For much of the past two decades, medical experts and public health officials have been combating growing misconceptions about vaccine safety.
Despite the fact that numerous studies have found no evidence to support the notion that vaccines cause autism and other chronic illnesses, proponents of the anti-vaccine movement continue to refuse to vaccinate their children and themselves.
“There is a general anti-science, anti-authority, anti-vaccine feeling among some people in this country—an alarmingly large percentage of people, relatively speaking,” White House coronavirus advisor Dr. Anthony Fauci, the country’s top infectious disease expert, told CNN recently.
Of course, it is up to each individual whether he or she wants to be vaccinated, but to shed more light on the role of this important medical advancement, here are five good reasons why you should strongly consider getting that shot.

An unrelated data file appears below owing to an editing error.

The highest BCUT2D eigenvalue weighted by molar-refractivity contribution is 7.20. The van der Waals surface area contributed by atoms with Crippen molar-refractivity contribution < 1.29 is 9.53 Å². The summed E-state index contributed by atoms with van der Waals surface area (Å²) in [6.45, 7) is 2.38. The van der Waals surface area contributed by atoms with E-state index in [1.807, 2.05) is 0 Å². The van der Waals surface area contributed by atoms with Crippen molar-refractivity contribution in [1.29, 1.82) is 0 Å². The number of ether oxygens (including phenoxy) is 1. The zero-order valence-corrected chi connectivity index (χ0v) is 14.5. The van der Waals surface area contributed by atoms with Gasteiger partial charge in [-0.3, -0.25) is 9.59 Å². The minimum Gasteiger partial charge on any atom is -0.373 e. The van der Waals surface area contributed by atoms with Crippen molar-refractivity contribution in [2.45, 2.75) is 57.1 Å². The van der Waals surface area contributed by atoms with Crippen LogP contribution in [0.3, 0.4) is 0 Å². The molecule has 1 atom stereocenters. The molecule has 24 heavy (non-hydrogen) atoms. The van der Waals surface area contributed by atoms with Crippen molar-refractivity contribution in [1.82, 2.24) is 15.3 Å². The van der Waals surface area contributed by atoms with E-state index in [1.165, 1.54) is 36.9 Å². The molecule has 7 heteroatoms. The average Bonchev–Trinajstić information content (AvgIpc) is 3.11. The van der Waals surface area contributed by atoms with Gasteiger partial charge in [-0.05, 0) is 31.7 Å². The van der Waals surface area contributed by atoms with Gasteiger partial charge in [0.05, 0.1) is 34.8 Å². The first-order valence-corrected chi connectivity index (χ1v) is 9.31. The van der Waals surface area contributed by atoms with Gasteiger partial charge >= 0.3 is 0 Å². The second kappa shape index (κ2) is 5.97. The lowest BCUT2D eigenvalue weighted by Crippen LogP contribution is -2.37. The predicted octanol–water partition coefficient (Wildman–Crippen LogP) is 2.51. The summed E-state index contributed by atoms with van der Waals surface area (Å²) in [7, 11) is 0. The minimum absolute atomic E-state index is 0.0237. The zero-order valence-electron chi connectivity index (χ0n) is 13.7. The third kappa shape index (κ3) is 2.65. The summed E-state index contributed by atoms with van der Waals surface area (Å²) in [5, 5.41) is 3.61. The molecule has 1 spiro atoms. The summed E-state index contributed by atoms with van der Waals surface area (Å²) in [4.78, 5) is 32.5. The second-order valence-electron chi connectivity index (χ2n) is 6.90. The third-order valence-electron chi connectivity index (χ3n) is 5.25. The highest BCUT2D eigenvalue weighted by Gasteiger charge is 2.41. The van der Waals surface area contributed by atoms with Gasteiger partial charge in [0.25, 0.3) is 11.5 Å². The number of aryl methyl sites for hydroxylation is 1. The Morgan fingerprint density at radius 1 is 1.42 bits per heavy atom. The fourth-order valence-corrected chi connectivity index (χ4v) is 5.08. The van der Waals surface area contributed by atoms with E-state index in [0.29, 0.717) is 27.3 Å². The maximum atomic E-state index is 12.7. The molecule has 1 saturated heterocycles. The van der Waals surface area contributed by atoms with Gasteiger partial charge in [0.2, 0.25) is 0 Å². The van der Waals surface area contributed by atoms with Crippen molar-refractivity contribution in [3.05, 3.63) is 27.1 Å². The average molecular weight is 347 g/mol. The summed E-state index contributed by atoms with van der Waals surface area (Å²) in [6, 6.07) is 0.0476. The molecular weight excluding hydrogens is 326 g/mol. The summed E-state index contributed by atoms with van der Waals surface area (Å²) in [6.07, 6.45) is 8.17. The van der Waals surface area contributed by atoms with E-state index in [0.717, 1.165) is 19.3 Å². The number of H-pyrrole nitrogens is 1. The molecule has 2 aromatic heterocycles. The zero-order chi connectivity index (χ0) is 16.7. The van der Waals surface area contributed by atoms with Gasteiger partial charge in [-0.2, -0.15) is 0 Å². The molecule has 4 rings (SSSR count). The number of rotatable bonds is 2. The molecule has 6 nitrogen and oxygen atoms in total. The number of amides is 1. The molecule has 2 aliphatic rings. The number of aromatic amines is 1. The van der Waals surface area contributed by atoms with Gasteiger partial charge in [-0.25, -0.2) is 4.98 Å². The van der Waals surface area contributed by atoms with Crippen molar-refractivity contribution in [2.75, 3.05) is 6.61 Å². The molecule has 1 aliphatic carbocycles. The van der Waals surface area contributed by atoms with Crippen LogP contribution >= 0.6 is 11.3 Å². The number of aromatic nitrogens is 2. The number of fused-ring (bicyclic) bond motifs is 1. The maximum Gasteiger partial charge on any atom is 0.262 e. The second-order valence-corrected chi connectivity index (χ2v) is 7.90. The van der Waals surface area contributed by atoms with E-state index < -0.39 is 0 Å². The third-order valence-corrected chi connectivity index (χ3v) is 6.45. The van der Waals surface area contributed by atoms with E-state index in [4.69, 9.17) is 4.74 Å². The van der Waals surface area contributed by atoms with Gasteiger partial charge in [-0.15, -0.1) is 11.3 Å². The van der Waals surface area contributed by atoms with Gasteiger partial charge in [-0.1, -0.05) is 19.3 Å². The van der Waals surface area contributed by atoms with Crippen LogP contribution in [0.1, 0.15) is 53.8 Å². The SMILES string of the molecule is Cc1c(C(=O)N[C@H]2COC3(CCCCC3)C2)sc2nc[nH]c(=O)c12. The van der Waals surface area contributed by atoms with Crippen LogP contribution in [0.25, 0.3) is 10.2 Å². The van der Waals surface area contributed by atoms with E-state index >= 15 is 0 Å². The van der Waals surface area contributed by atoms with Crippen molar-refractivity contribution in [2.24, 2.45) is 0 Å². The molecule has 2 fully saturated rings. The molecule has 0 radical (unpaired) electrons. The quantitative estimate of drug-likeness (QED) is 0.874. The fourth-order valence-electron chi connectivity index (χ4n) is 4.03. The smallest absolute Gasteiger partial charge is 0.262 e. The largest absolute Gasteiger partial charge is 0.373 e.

Up first is that vaccines are as important to your overall health as diet and exercise. Vaccines are seen to be one of the most convenient and safest preventive care measures available, according to medical experts. Keep in mind that each year, roughly 50,000 adults die from vaccine-preventable diseases in the U.S.
Second on the list is that vaccines won’t give you the disease they are designed to prevent. You are not able to “catch” the disease from the vaccine, as it often contains either weakened or dead viruses that pose no harm.
Third, understand that young and healthy people can get very sick as well. Infants and senior citizens possess a greater risk for serious infections and complications but know that vaccine-preventable diseases can strike anyone—no matter what age.
Next, be aware that vaccine-preventable diseases can impact you economically. For example, an average influenza illness can last up to two weeks, typically with five or six missed days of work. Adults who get infected with hepatitis A lose an average of a month of work.
Finally, know that if you get sick, your spouse, children, grandchildren and parents will be at high risk as well. A vaccine-preventable disease might make you sick for a week or two, but it could prove to be deadly for other members of your family if it spreads to them.
Ethen Kim Lieser is a Minneapolis-based Science and Tech Editor who has held posts at Google, The Korea Herald, Lincoln Journal Star, AsianWeek and Arirang TV. Follow or contact him on LinkedIn.